Saturday, September 19, 2009

Gloury Rules, Revisited: The Basterdization of a History already Basterdized

What Inglourious Basterds is definitely not: Shoah. This is something not to either film's detriment.

In my previous post on Basterds I stated that the film draws power both from how the audience's knowledge of Nazi occupational hazard (ahem) informs the dire gravity of the deceptively trivial meandering between characters, as well as the way the film's direct correlation to the history it inverts is less a denial than a comment on its unattainabilty.

Yet defending the film by suggesting it defines itself in what it is not can only go so far. The absences that inform the film are narrow in scope, and the wider, unacknowledged gap is generally taken for granted in the film's discussion. Some critics, like Jonathan Rosenbaum and Daniel Mendelsohn, accuse the film of holocaust denial. Yet the scope of their accusations is entirely confined to that of the film's, thus cementing the parameters to which the sanctimony can pertain. And what they pertain to is a narrow definition of the Holocaust, mainly that it concerns 6 million jews instead of 12 million humans.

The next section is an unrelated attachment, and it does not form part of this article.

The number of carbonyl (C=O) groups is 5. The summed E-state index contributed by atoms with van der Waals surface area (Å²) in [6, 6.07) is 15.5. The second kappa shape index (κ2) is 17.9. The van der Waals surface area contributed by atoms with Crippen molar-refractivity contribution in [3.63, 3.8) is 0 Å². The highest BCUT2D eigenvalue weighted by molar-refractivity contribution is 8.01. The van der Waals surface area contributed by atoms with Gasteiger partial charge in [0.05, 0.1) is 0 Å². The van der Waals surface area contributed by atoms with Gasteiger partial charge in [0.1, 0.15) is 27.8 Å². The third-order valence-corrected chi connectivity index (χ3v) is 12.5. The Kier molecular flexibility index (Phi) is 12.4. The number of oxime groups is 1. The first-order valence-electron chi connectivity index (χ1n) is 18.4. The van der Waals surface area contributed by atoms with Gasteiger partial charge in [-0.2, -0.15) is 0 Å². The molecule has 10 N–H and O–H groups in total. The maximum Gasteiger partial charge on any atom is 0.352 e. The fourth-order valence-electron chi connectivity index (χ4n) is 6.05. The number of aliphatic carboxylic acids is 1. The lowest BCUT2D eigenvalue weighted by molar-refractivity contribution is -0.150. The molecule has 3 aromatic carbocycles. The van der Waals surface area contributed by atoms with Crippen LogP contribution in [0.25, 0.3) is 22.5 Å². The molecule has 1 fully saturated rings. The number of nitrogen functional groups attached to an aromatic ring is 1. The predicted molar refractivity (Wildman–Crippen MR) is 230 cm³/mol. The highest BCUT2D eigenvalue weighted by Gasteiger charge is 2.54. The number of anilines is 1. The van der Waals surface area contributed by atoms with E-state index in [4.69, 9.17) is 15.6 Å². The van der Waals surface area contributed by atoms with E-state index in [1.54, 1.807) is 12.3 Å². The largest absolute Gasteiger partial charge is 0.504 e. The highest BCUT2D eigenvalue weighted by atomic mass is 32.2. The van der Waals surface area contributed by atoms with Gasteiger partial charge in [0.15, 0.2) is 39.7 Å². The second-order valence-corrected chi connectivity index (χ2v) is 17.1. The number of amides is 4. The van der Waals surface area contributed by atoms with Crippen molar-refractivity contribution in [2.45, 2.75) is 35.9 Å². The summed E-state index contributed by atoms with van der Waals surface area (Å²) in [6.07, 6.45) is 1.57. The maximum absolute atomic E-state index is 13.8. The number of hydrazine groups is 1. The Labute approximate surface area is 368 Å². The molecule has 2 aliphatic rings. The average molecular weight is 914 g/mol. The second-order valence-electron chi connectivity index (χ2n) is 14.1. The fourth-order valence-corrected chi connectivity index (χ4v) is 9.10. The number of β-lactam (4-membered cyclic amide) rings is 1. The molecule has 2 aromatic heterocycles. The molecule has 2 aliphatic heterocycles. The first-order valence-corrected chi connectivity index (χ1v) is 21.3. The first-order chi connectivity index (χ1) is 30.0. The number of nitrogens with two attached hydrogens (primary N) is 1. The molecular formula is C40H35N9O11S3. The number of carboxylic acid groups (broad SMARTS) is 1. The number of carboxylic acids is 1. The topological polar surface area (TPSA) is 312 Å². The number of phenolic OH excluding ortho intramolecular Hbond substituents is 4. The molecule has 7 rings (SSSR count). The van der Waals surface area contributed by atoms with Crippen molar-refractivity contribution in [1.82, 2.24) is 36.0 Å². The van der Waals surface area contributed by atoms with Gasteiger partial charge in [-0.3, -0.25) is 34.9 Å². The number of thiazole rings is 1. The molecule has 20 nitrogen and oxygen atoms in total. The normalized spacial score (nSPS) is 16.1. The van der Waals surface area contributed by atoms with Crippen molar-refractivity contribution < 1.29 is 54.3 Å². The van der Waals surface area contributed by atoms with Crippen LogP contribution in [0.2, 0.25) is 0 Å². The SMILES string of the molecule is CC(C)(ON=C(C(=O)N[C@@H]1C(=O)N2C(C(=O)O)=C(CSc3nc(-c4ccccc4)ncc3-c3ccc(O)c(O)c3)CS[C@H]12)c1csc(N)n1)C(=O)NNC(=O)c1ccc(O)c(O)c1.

Mendehlson is the author of Lost: The Search for Six in Six Million, where he documents members of his family who died at the hands Nazis (note: Godard had plans to adapt this, which works as a further example of his disregard for the subjects he deconstructs). In his article "When Jews Attack", he posits a few things: the best revenge/prevention of future reiteration is by serving the truth as the Jews have apparently been primarily occupied with doing since (no mention of Israel), and adorning Jewish heroes with Nazi traits stokes vicarious celebration of SS cruelty, not only denying history but setting the foundation for the repitition of its errors.